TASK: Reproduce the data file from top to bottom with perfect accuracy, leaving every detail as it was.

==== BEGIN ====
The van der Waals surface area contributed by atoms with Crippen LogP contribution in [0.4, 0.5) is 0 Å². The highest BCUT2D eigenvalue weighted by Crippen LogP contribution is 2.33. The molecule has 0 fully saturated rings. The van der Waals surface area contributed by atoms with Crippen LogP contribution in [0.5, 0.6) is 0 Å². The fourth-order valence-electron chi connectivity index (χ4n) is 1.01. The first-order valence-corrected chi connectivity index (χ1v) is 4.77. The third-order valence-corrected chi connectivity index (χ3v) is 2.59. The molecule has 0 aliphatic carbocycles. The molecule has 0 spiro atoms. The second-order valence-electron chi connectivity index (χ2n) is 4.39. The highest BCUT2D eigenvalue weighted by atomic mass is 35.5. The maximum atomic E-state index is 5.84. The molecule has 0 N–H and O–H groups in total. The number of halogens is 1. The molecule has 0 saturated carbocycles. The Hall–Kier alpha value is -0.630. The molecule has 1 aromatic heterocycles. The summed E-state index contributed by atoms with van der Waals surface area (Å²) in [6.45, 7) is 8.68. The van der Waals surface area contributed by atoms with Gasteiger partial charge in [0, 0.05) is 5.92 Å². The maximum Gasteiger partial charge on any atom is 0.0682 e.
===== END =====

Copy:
The van der Waals surface area contributed by atoms with Crippen LogP contribution in [0.4, 0.5) is 0 Å². The highest BCUT2D eigenvalue weighted by Crippen LogP contribution is 2.33. The molecule has 0 fully saturated rings. The van der Waals surface area contributed by atoms with Crippen LogP contribution in [0.5, 0.6) is 0 Å². The fourth-order valence-electron chi connectivity index (χ4n) is 1.01. The first-order valence-corrected chi connectivity index (χ1v) is 4.77. The third-order valence-corrected chi connectivity index (χ3v) is 2.59. The molecule has 0 aliphatic carbocycles. The molecule has 0 spiro atoms. The second-order valence-electron chi connectivity index (χ2n) is 4.39. The highest BCUT2D eigenvalue weighted by atomic mass is 35.5. The maximum atomic E-state index is 5.84. The molecule has 0 N–H and O–H groups in total. The number of halogens is 1. The molecule has 0 saturated carbocycles. The Hall–Kier alpha value is -0.630. The molecule has 1 aromatic heterocycles. The summed E-state index contributed by atoms with van der Waals surface area (Å²) in [6.45, 7) is 8.68. The van der Waals surface area contributed by atoms with Gasteiger partial charge in [0, 0.05) is 5.92 Å². The maximum Gasteiger partial charge on any atom is 0.0682 e.